Extreme Networks Layoffs Confirmed; Not A Result Of COVID-19

‘While coronavirus is making all companies rethink their business, our decisions are more related to our existing plans and changes in the market,’ the company says.


Extreme Networks is laying off part of its workforce, but it’s not blaming the COVID-19 coronavirus pandemic for its latest round of layoffs, the company told CRN.

The San Jose, Calif. networking firm in an email Wednesday said it’s focused on becoming the industry’s first cloud-driven enterprise networking vendor as it just finished ingrating every piece of Aerohive Networks' technology into its portfolio that it acquired in August.

"We are aligning and converging our global teams so we can dynamically respond to the market and changes in investment profiles. Unfortunately, this means some of the positions have become redundant. While coronavirus is making all companies rethink their business, our decisions are more related to our existing plans and changes in the market," the company said in a statement.

Sponsored post

[Related: MSPs Brace For Sales Hit As Pandemic Sparks Customer Layoffs]

Extreme Networks did not respond to CRN's question regarding which business units specifically will be affected by the cuts. TheLayoff.com, a website that tracks downsizing across the corporate world, reported that 12 percent of the company's workforce was affected by the latest purge. The company did not respond to a question asking for confirmation of that figure.

Reports on that site suggest that the majority of the layoffs are impacting development and product management employees in the firm's network access control (NAC) and Extreme Management Center (XMC) product units.

Extreme Networks' Chief Operating Officer Norman Rice told CRN last week that the company hit a few supply chain road bumps as the COVID-19 coronavirus pandemic led to issues with component makers in Asia. The firm last week put out a business update outlining the impact of COVID-19 to its financial results for its third fiscal quarter, which Extreme is slated to announce in June.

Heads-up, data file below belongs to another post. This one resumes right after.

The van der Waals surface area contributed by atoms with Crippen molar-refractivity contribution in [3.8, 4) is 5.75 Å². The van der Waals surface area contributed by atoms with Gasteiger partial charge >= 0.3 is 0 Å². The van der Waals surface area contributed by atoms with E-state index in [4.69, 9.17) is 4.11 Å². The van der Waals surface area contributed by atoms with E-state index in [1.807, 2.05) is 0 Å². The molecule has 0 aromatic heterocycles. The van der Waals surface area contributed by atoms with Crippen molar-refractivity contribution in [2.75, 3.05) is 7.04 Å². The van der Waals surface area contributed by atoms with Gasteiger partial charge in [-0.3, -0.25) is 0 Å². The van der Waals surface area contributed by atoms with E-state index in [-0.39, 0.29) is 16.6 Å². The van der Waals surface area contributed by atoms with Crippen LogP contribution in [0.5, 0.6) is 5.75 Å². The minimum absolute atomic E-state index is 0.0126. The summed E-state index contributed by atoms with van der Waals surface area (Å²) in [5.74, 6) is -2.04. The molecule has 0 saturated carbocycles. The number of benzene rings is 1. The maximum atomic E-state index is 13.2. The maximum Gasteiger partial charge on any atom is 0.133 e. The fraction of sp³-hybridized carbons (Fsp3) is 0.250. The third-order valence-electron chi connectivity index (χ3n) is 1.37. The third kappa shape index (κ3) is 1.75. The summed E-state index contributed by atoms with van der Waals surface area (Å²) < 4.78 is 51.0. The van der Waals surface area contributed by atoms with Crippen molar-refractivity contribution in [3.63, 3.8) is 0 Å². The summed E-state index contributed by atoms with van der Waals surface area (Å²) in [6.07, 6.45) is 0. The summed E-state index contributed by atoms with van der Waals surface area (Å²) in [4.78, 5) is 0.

While Extreme expects that its supply capacity will be at or close to 100 percent by May, the company still expects some residual effects until June as business is just beginning to ramp back up now for some component makers. Extreme last month also began to see some unexpected disruption in production in Mexico as the country began its own shutdown, Rice said.

Extreme this week revealed several financial assistance programs for partners in the midst of the global pandemic, including deferred payments, extended rebates, and longer certifications deadlines.

The company also brought on a chief marketing officer on Tuesday; former Mitel chief marketing officer, Wes Durow. Rice said that Durow will help Extreme in its marketing efforts as it becomes a cloud-first company.

Extreme Networks’ stock price has plunged since the company closed its $210 million acquisition of Aerohive last August, nosediving 64.44 percent from $8.10 per share on Aug. 9 to $2.88 on Wednesday.